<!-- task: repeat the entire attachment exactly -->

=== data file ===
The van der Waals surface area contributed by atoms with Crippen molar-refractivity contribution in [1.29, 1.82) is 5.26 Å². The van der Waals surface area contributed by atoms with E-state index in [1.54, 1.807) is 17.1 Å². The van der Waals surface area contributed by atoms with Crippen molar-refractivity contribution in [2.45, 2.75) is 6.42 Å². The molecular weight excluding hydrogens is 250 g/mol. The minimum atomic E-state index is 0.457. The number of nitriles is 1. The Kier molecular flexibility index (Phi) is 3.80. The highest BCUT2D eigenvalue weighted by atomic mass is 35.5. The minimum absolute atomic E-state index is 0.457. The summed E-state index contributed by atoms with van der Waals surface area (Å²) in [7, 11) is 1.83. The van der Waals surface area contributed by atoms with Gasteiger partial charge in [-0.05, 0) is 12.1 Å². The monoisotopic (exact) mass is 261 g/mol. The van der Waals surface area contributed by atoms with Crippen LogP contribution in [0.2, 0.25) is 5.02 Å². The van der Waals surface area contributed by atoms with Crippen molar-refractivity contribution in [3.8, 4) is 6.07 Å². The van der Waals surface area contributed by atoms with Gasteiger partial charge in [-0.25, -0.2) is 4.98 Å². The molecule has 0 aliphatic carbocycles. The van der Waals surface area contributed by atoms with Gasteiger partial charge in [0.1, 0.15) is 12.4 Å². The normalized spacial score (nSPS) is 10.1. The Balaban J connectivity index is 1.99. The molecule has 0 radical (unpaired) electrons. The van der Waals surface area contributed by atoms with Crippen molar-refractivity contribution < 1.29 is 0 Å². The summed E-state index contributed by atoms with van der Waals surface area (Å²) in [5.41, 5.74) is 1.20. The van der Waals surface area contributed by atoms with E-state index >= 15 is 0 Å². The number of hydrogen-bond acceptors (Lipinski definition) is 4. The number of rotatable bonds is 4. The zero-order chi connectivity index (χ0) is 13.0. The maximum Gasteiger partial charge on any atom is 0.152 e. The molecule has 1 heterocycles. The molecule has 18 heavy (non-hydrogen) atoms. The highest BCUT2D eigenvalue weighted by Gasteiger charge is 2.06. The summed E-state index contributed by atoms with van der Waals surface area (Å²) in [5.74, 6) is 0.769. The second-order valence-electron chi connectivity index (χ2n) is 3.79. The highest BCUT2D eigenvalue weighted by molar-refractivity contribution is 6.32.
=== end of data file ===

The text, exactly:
The van der Waals surface area contributed by atoms with Crippen molar-refractivity contribution in [1.29, 1.82) is 5.26 Å². The van der Waals surface area contributed by atoms with E-state index in [1.54, 1.807) is 17.1 Å². The van der Waals surface area contributed by atoms with Crippen molar-refractivity contribution in [2.45, 2.75) is 6.42 Å². The molecular weight excluding hydrogens is 250 g/mol. The minimum atomic E-state index is 0.457. The number of nitriles is 1. The Kier molecular flexibility index (Phi) is 3.80. The highest BCUT2D eigenvalue weighted by atomic mass is 35.5. The minimum absolute atomic E-state index is 0.457. The summed E-state index contributed by atoms with van der Waals surface area (Å²) in [7, 11) is 1.83. The van der Waals surface area contributed by atoms with Gasteiger partial charge in [-0.05, 0) is 12.1 Å². The monoisotopic (exact) mass is 261 g/mol. The van der Waals surface area contributed by atoms with Crippen LogP contribution in [0.2, 0.25) is 5.02 Å². The van der Waals surface area contributed by atoms with Crippen molar-refractivity contribution in [3.8, 4) is 6.07 Å². The van der Waals surface area contributed by atoms with Gasteiger partial charge in [-0.25, -0.2) is 4.98 Å². The molecule has 0 aliphatic carbocycles. The van der Waals surface area contributed by atoms with Gasteiger partial charge in [0.1, 0.15) is 12.4 Å². The normalized spacial score (nSPS) is 10.1. The Balaban J connectivity index is 1.99. The molecule has 0 radical (unpaired) electrons. The van der Waals surface area contributed by atoms with Crippen molar-refractivity contribution < 1.29 is 0 Å². The summed E-state index contributed by atoms with van der Waals surface area (Å²) in [5.41, 5.74) is 1.20. The van der Waals surface area contributed by atoms with E-state index >= 15 is 0 Å². The number of hydrogen-bond acceptors (Lipinski definition) is 4. The number of rotatable bonds is 4. The zero-order chi connectivity index (χ0) is 13.0. The maximum Gasteiger partial charge on any atom is 0.152 e. The molecule has 1 heterocycles. The molecule has 18 heavy (non-hydrogen) atoms. The highest BCUT2D eigenvalue weighted by Gasteiger charge is 2.06. The summed E-state index contributed by atoms with van der Waals surface area (Å²) in [5.74, 6) is 0.769. The second-order valence-electron chi connectivity index (χ2n) is 3.79. The highest BCUT2D eigenvalue weighted by molar-refractivity contribution is 6.32.